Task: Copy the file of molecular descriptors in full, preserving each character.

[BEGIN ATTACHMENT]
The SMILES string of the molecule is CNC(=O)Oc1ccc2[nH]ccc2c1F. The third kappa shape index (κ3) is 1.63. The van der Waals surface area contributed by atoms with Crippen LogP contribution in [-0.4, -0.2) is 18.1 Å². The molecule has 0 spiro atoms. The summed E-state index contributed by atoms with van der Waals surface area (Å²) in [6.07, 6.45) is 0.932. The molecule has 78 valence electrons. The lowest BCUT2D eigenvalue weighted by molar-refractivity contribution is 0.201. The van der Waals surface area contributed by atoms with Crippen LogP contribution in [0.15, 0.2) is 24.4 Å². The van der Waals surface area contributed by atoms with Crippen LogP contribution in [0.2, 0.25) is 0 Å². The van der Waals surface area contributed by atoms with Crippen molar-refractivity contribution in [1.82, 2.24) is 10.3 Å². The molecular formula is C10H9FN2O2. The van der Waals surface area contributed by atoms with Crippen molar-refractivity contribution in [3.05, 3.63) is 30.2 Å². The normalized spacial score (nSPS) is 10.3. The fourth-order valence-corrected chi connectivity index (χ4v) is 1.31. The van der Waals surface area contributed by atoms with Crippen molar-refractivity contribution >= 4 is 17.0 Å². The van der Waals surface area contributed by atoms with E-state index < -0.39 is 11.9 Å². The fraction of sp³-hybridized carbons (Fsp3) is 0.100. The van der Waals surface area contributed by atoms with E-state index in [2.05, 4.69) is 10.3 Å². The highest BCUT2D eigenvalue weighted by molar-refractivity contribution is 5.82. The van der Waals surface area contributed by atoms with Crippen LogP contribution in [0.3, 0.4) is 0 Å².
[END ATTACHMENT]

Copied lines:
The SMILES string of the molecule is CNC(=O)Oc1ccc2[nH]ccc2c1F. The third kappa shape index (κ3) is 1.63. The van der Waals surface area contributed by atoms with Crippen LogP contribution in [-0.4, -0.2) is 18.1 Å². The molecule has 0 spiro atoms. The summed E-state index contributed by atoms with van der Waals surface area (Å²) in [6.07, 6.45) is 0.932. The molecule has 78 valence electrons. The lowest BCUT2D eigenvalue weighted by molar-refractivity contribution is 0.201. The van der Waals surface area contributed by atoms with Crippen LogP contribution in [0.15, 0.2) is 24.4 Å². The van der Waals surface area contributed by atoms with Crippen LogP contribution in [0.2, 0.25) is 0 Å². The van der Waals surface area contributed by atoms with Crippen molar-refractivity contribution in [1.82, 2.24) is 10.3 Å². The molecular formula is C10H9FN2O2. The van der Waals surface area contributed by atoms with Crippen molar-refractivity contribution in [3.05, 3.63) is 30.2 Å². The normalized spacial score (nSPS) is 10.3. The fourth-order valence-corrected chi connectivity index (χ4v) is 1.31. The van der Waals surface area contributed by atoms with Crippen molar-refractivity contribution >= 4 is 17.0 Å². The van der Waals surface area contributed by atoms with E-state index < -0.39 is 11.9 Å². The fraction of sp³-hybridized carbons (Fsp3) is 0.100. The van der Waals surface area contributed by atoms with E-state index in [2.05, 4.69) is 10.3 Å². The highest BCUT2D eigenvalue weighted by molar-refractivity contribution is 5.82. The van der Waals surface area contributed by atoms with Crippen LogP contribution in [0.3, 0.4) is 0 Å².